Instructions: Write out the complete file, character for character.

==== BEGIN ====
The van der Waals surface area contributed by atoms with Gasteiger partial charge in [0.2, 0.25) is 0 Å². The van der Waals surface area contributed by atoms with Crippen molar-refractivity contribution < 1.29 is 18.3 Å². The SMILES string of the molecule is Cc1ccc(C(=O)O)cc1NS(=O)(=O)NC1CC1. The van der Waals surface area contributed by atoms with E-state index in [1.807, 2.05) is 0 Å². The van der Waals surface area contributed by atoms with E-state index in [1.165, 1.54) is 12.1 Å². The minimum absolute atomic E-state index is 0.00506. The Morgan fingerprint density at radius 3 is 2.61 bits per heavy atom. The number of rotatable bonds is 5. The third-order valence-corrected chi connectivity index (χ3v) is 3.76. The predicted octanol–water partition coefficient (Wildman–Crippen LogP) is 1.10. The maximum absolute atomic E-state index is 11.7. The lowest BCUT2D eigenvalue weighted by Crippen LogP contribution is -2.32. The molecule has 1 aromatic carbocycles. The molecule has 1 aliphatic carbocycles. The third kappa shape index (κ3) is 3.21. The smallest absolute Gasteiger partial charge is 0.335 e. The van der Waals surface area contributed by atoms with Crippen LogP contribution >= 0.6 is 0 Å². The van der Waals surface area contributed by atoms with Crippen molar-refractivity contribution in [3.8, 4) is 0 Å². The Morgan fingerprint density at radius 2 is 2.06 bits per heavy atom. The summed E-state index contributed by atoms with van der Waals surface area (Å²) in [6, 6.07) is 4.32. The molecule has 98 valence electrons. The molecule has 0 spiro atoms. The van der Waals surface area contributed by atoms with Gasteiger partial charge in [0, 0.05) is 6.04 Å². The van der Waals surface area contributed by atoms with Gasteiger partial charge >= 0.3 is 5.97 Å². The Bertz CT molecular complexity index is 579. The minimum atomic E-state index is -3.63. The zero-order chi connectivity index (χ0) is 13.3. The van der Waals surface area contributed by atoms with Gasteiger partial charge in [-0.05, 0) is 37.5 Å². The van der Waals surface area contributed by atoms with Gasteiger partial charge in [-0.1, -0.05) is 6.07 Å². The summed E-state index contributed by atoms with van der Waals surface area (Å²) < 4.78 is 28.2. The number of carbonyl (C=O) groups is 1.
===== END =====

The van der Waals surface area contributed by atoms with Gasteiger partial charge in [0.2, 0.25) is 0 Å². The van der Waals surface area contributed by atoms with Crippen molar-refractivity contribution < 1.29 is 18.3 Å². The SMILES string of the molecule is Cc1ccc(C(=O)O)cc1NS(=O)(=O)NC1CC1. The van der Waals surface area contributed by atoms with E-state index in [1.807, 2.05) is 0 Å². The van der Waals surface area contributed by atoms with E-state index in [1.165, 1.54) is 12.1 Å². The minimum absolute atomic E-state index is 0.00506. The Morgan fingerprint density at radius 3 is 2.61 bits per heavy atom. The number of rotatable bonds is 5. The third-order valence-corrected chi connectivity index (χ3v) is 3.76. The predicted octanol–water partition coefficient (Wildman–Crippen LogP) is 1.10. The maximum absolute atomic E-state index is 11.7. The lowest BCUT2D eigenvalue weighted by Crippen LogP contribution is -2.32. The molecule has 1 aromatic carbocycles. The molecule has 1 aliphatic carbocycles. The third kappa shape index (κ3) is 3.21. The smallest absolute Gasteiger partial charge is 0.335 e. The van der Waals surface area contributed by atoms with Crippen LogP contribution >= 0.6 is 0 Å². The van der Waals surface area contributed by atoms with Crippen molar-refractivity contribution in [3.8, 4) is 0 Å². The Morgan fingerprint density at radius 2 is 2.06 bits per heavy atom. The summed E-state index contributed by atoms with van der Waals surface area (Å²) in [6, 6.07) is 4.32. The molecule has 98 valence electrons. The molecule has 0 spiro atoms. The van der Waals surface area contributed by atoms with Gasteiger partial charge in [0, 0.05) is 6.04 Å². The van der Waals surface area contributed by atoms with Gasteiger partial charge >= 0.3 is 5.97 Å². The Bertz CT molecular complexity index is 579. The minimum atomic E-state index is -3.63. The zero-order chi connectivity index (χ0) is 13.3. The van der Waals surface area contributed by atoms with Gasteiger partial charge in [-0.05, 0) is 37.5 Å². The van der Waals surface area contributed by atoms with Gasteiger partial charge in [-0.1, -0.05) is 6.07 Å². The summed E-state index contributed by atoms with van der Waals surface area (Å²) < 4.78 is 28.2. The number of carbonyl (C=O) groups is 1.